>> Hind was named Fleet Feet retailer’s “Apparel Vendor of the Year” for the second time in three years at Fleet Feet’s 2005 Regional Apparel Conference in Durham, N.C. First presented to Hind in 2002, the award recognizes an apparel vendor for its overall contribution to the growth and success of Fleet Feet’s apparel business over the past year. The conference brought together Fleet Feet franchisees from the eastern United States with the industry’s leading running apparel manufacturers. The annual meeting provided a venue for regional store owners and manufacturers to discuss apparel business challenges and opportunities, as well as view new products and finalize merchandise plans for the 2005 fall and winter seasons.
>> Starting with the February 2005 issue of Outside magazine, Grant Davis and Dianna Delling have both been promoted to senior editor and John Bradley is now Associate Editor. Davis manages the Bodywork fitness section, Outside’s style and fashion coverage, and contributes to the Dispatches and Review sections. Delling handles Outside’s Letters column, book reviews, media coverage, and edits stories in the features section of the magazine. Bradley works on the Dispatches team, and contributes to Outside’s Review column and Buyer’s Guide issue.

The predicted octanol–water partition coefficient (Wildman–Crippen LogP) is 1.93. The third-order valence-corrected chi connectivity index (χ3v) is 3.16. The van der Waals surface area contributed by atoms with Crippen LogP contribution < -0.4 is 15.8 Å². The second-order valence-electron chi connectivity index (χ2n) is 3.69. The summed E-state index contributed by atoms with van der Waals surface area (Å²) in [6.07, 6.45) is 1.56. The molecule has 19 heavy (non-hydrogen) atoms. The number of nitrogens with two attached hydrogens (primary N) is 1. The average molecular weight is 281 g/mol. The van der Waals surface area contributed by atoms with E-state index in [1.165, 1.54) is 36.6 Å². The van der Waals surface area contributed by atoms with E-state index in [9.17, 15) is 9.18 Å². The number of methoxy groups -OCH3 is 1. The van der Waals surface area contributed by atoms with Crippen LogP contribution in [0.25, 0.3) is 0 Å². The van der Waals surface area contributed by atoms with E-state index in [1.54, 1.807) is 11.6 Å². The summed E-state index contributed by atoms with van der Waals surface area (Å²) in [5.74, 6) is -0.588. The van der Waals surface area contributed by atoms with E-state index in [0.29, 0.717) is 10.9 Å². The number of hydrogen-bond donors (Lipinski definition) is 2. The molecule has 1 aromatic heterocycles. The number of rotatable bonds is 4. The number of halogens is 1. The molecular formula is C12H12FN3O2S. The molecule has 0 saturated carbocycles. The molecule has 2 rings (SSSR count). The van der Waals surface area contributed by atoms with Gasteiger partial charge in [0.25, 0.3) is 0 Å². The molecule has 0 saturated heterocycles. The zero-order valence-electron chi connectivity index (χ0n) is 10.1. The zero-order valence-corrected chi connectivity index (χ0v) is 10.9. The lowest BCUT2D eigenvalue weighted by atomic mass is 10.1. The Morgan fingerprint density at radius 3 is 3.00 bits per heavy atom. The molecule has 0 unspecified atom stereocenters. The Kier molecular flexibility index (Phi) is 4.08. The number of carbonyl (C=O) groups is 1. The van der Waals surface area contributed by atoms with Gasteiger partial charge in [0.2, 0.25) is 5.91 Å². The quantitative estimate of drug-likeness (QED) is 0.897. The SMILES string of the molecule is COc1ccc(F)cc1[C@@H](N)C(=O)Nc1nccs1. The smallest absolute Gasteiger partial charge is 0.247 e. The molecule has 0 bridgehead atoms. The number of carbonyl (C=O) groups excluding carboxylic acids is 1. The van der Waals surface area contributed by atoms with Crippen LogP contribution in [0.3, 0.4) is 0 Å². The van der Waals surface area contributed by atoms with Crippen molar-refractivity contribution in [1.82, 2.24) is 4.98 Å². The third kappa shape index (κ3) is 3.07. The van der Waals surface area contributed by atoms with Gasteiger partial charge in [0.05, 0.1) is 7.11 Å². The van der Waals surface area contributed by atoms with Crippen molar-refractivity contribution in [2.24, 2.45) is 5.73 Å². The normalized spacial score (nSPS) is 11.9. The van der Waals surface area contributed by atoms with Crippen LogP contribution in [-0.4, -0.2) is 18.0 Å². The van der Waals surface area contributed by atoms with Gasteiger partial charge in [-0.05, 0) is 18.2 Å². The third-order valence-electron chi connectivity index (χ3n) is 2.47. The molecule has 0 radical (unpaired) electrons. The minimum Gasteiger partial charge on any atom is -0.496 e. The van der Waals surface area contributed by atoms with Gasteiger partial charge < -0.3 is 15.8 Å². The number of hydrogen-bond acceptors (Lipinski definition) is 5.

>> The National Ski Patrol (NSP) has hired Bill Spialek as the education director for the
organization, handling development, management and supervision of its educational programs. He’ll serve as an educational resource for NSP members and divisions, while also acting as liaison with industry partners, regulatory agencies and other organizations. The 65-year-old NSP is a federally chartered non-profit membership association dedicated to serving the public and the mountain recreation industry by providing education services about emergency care and safety.
>> Crocs Footwear has promoted Ron Snyder to CEO and named Caryn Ellison as its CFO. Crocs founder George Boedecker will remain on the directors’ board.
>> New Balance has promoted Fran Allen to executive vice president of U.S. and Canada sales, and Joe Preston to vice president of international sales. Allen joined New Balance in 1991 as vice president U.S. and Canada sales, and recently took sales responsibilities for team sports and licensed products at New Balance as well as oversight of the company’s factory outlet division. In his new role, Preston will manage all aspects of the company’s international business including Latin America, Europe, the Middle East and Africa. Also, Ed Haddad, previously area vice president of international sales, will become vice president of intellectual properties and licensed products, administering licensed contracts and monitoring web content compliance.